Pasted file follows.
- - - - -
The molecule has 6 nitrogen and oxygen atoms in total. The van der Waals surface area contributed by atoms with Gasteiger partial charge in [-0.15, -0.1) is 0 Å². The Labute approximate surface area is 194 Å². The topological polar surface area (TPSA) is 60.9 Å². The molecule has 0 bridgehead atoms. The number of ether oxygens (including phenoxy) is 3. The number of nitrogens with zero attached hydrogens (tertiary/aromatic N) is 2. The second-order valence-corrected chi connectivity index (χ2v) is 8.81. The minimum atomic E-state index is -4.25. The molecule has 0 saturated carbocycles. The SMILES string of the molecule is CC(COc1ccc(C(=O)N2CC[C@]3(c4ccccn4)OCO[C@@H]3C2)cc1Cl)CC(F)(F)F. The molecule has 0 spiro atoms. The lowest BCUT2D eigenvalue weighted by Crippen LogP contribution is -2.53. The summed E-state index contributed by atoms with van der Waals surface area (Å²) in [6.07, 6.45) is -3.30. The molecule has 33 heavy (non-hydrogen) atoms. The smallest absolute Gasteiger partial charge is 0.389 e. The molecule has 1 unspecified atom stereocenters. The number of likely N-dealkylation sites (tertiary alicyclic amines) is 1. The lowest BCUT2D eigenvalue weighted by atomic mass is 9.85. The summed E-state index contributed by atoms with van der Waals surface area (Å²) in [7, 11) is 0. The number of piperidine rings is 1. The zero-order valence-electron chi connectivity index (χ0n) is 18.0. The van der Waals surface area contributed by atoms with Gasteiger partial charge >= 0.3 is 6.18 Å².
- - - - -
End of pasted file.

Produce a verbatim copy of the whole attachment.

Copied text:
The molecule has 6 nitrogen and oxygen atoms in total. The van der Waals surface area contributed by atoms with Gasteiger partial charge in [-0.15, -0.1) is 0 Å². The Labute approximate surface area is 194 Å². The topological polar surface area (TPSA) is 60.9 Å². The molecule has 0 bridgehead atoms. The number of ether oxygens (including phenoxy) is 3. The number of nitrogens with zero attached hydrogens (tertiary/aromatic N) is 2. The second-order valence-corrected chi connectivity index (χ2v) is 8.81. The minimum atomic E-state index is -4.25. The molecule has 0 saturated carbocycles. The SMILES string of the molecule is CC(COc1ccc(C(=O)N2CC[C@]3(c4ccccn4)OCO[C@@H]3C2)cc1Cl)CC(F)(F)F. The molecule has 0 spiro atoms. The lowest BCUT2D eigenvalue weighted by Crippen LogP contribution is -2.53. The summed E-state index contributed by atoms with van der Waals surface area (Å²) in [6.07, 6.45) is -3.30. The molecule has 33 heavy (non-hydrogen) atoms. The smallest absolute Gasteiger partial charge is 0.389 e. The molecule has 1 unspecified atom stereocenters. The number of likely N-dealkylation sites (tertiary alicyclic amines) is 1. The lowest BCUT2D eigenvalue weighted by atomic mass is 9.85. The summed E-state index contributed by atoms with van der Waals surface area (Å²) in [7, 11) is 0. The number of piperidine rings is 1. The zero-order valence-electron chi connectivity index (χ0n) is 18.0. The van der Waals surface area contributed by atoms with Gasteiger partial charge >= 0.3 is 6.18 Å².